The Wolverines passed a particularly brutal three-game test with flying colors. Michigan beat Wisconsin on the road, Iowa at home and Michigan State on the road to secure the top spot in the Big Ten conference and eliminate any doubt about its legitimacy on the national stage. (Photo: Dustin Johnston)
But it’s more than just the past three games: Michigan hasn’t lost a game since December 14th to No. 1 Arizona at the Crisler Center. The Wolverines are currently riding a nine-game winning streak after a so-so non-conference record.
When a team experiences unexpected success, there’s always a worry that it will let down at some point — that it will lose its edge. Michigan coach John Beilein is working to make sure his team doesn’t experience that, and he is certainly the man for the job; no one stresses the one-day-at-a-time approach quite like Beilein.
“That’s the challenge I think of coaching everywhere. You have to continue to address that,” Beilein said during a press conference on Wednesday. “You trust the character of your kids. You trust that they understand the nature of this game. The losses we had earlier in the year were probably great tools for them as well.
“Our captains will help with that and our staff helps with that. It just comes and goes, and you have to keep pressing on. You have to be persistent day to day.”
Jordan Morgan has experienced more than his share of ups and downs with the Michigan program. He said that the mentality of keeping an even keel has been built and maintained over the past few seasons.
“I think that’s something that we’ve been learning from continuously as a program. I think over these past few years, we’ve had that back-and-forth of being the hunter versus the hunted, that kind of thing,” Morgan said. “We always go through these spells where people are counting us out, or people are hopping on the bandwagon. Over the years, we’ve gotten better and better at keeping an even keel no matter what people are saying, whether they’re counting us out or hopping on. That kind of just helps us with our approach, it validates our approach even more, just going day by day.”
Caris LeVert doing the little things
Caris LeVert isn’t the most consistent scorer. Over the past four games, his point totals: six against Penn State, 20 against Wisconsin, five against Iowa, 17 against Michigan State.
But LeVert brings so much more to the table than just scoring that his inconsistent offensive output simply hasn’t had an adverse effect on the team over the conference slate. One reason for his lack of consistency in the scoring column is the fact that very few plays are drawn up for him. Rather, he does most of his offensive work through residual action. Rather than being featured, LeVert’s strength lies in the fact that other teams can’t cheat off him.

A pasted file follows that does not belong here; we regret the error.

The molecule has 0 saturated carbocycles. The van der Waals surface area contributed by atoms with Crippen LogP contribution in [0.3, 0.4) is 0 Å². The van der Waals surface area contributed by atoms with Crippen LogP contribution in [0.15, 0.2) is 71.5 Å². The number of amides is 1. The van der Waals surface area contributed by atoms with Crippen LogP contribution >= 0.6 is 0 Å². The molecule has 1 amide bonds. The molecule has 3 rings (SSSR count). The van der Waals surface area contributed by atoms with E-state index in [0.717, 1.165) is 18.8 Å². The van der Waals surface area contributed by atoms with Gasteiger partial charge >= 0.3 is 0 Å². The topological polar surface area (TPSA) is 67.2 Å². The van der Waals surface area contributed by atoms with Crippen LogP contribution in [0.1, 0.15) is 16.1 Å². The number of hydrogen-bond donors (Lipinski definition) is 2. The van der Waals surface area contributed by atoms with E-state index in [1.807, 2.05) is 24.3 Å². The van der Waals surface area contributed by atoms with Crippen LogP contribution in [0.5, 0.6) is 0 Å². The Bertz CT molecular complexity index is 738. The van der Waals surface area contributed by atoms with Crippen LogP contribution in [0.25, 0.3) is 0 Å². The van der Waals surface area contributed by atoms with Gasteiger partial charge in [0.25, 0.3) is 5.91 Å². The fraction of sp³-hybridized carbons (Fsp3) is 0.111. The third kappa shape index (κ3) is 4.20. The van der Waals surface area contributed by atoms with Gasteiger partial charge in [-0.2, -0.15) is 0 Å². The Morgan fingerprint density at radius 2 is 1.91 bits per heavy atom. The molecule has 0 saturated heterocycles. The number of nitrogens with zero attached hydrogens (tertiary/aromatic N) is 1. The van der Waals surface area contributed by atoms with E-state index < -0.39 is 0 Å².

“It is great to have someone like Caris LeVert who really, he just plays off of residual action a lot. much like Glenn did last year,” Beilein said. “I think it’s good to have guys that they can’t cheat off of. Rather than dialing somebody up, it’s really good to have someone they can’t cheat off of.”
His effort on the defensive side of the ball is where LeVert is quite consistent. He is usually matched up against the opposing team’s best player, and he makes game-changing plays on that end in the form of steals and deflections. Beilein also praised his ability to push the ball on the fast break.
“He’s way out in front of all of our guys in steals. He gets his hands on more steals and deflections — we don’t chart deflections, but if we did, he’d have a lot of those,” Beilein said. “He’s probably our best push man on the break. He usually guards one of their best defenders. These are all things that are uncharted. He just makes us better when he’s out there.”
While Beilein would like to rest LeVert more, his necessity to the Wolverines is illustrated in his being on the court so much. This was especially true against Michigan State, when he logged 39 minutes.
“I said, ‘you’ll rest Sunday, Caris, get your butt in there,'” Beilein said with a smile.
Glenn Robinson III working through shooting slump
The shooting numbers for Glenn Robinson III this season aren’t pretty. Last year, Robinson wasn’t exactly a sharpshooter, hitting just 32 percent of his 3-pointers. But this season, Robinson is shooting a dismal 28 percent from beyond the arc. This includes zero 3-pointers made over Michigan’s last three games.
John Beilein said he’s perfectly comfortable with Robinson continuing to shoot because he’s seen him put in the work on his shot.
“He’s had really good shots, he’s taken really good shots. I’ve watched him go in and he does a lot of shooting on his own. The next one he makes, he may never miss again,” Beilein said. “He’s just going to to keep on shooting it when he’s open — he’s a really good shooter. … He’s so unselfish, that he doesn’t have that type of volume. But at the same time, if he’s open, he’s going to come out if he doesn’t shoot that ball.”
For Robinson, he retains confidence in his shot but also looks to do other things on the court when the long range bombs aren’t falling.
“It’s no doubt in my mind that those shots are going to fall just like they were a couple games ago and earlier in the season,” Robinson said. “Coach is drawing up more stuff for me to attack from the post, inside a little bit more. When my shot’s not falling, I try to go inside, get rebounds, do extra things to help the team win.”
Mitch McGary update: John Beilein isn’t divulging when McGary will begin rehab, only saying that the coaching staff expects that to happen “before too long.” McGary traveled to Michigan State, but he likely won’t travel to most remaining road games.